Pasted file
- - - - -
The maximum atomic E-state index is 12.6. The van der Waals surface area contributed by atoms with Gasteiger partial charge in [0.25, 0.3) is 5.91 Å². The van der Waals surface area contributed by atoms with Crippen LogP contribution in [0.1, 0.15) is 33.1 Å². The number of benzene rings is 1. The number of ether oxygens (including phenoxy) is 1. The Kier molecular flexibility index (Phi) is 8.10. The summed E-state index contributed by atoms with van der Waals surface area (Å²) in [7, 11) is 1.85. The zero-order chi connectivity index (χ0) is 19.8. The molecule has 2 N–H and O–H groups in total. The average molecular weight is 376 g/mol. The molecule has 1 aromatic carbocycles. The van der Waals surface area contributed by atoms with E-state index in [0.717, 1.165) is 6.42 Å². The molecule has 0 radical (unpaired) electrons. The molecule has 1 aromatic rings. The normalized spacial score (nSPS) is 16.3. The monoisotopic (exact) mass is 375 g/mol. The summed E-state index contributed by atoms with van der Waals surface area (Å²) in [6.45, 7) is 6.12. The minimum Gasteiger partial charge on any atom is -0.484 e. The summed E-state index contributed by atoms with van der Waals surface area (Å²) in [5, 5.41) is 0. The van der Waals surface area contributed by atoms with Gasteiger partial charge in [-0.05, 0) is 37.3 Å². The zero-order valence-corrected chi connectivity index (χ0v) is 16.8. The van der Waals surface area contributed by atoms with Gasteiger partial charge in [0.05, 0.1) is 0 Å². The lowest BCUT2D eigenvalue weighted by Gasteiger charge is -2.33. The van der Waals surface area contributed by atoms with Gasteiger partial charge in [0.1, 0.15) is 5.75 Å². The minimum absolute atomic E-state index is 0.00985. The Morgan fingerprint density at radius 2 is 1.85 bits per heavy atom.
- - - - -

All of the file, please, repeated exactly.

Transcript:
The maximum atomic E-state index is 12.6. The van der Waals surface area contributed by atoms with Gasteiger partial charge in [0.25, 0.3) is 5.91 Å². The van der Waals surface area contributed by atoms with Crippen LogP contribution in [0.1, 0.15) is 33.1 Å². The number of benzene rings is 1. The number of ether oxygens (including phenoxy) is 1. The Kier molecular flexibility index (Phi) is 8.10. The summed E-state index contributed by atoms with van der Waals surface area (Å²) in [7, 11) is 1.85. The zero-order chi connectivity index (χ0) is 19.8. The molecule has 2 N–H and O–H groups in total. The average molecular weight is 376 g/mol. The molecule has 1 aromatic carbocycles. The van der Waals surface area contributed by atoms with E-state index in [0.717, 1.165) is 6.42 Å². The molecule has 0 radical (unpaired) electrons. The molecule has 1 aromatic rings. The normalized spacial score (nSPS) is 16.3. The monoisotopic (exact) mass is 375 g/mol. The summed E-state index contributed by atoms with van der Waals surface area (Å²) in [6.45, 7) is 6.12. The minimum Gasteiger partial charge on any atom is -0.484 e. The summed E-state index contributed by atoms with van der Waals surface area (Å²) in [5, 5.41) is 0. The van der Waals surface area contributed by atoms with Gasteiger partial charge in [-0.05, 0) is 37.3 Å². The zero-order valence-corrected chi connectivity index (χ0v) is 16.8. The van der Waals surface area contributed by atoms with Gasteiger partial charge in [0.05, 0.1) is 0 Å². The lowest BCUT2D eigenvalue weighted by Gasteiger charge is -2.33. The van der Waals surface area contributed by atoms with Gasteiger partial charge in [0.1, 0.15) is 5.75 Å². The minimum absolute atomic E-state index is 0.00985. The Morgan fingerprint density at radius 2 is 1.85 bits per heavy atom.